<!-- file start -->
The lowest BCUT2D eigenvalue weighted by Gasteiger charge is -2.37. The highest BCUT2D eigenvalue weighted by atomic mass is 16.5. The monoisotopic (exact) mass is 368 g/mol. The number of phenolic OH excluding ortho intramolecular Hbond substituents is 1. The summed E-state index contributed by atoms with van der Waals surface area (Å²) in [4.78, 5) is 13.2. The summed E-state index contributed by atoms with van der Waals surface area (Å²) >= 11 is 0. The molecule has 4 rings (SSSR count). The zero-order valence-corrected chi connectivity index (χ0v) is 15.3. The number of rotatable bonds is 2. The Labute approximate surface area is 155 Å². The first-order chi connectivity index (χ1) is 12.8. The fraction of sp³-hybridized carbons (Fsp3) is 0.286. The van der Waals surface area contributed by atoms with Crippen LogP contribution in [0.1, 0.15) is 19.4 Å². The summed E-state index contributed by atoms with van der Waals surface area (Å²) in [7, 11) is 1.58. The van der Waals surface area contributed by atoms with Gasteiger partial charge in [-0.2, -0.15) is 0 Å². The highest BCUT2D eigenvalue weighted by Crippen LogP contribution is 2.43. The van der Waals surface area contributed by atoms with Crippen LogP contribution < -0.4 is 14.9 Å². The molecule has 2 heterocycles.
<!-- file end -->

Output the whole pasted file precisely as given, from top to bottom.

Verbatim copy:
The lowest BCUT2D eigenvalue weighted by Gasteiger charge is -2.37. The highest BCUT2D eigenvalue weighted by atomic mass is 16.5. The monoisotopic (exact) mass is 368 g/mol. The number of phenolic OH excluding ortho intramolecular Hbond substituents is 1. The summed E-state index contributed by atoms with van der Waals surface area (Å²) in [4.78, 5) is 13.2. The summed E-state index contributed by atoms with van der Waals surface area (Å²) >= 11 is 0. The molecule has 4 rings (SSSR count). The zero-order valence-corrected chi connectivity index (χ0v) is 15.3. The number of rotatable bonds is 2. The Labute approximate surface area is 155 Å². The first-order chi connectivity index (χ1) is 12.8. The fraction of sp³-hybridized carbons (Fsp3) is 0.286. The van der Waals surface area contributed by atoms with Crippen LogP contribution in [0.1, 0.15) is 19.4 Å². The summed E-state index contributed by atoms with van der Waals surface area (Å²) in [7, 11) is 1.58. The van der Waals surface area contributed by atoms with Gasteiger partial charge in [-0.2, -0.15) is 0 Å². The highest BCUT2D eigenvalue weighted by Crippen LogP contribution is 2.43. The van der Waals surface area contributed by atoms with Crippen LogP contribution < -0.4 is 14.9 Å². The molecule has 2 heterocycles.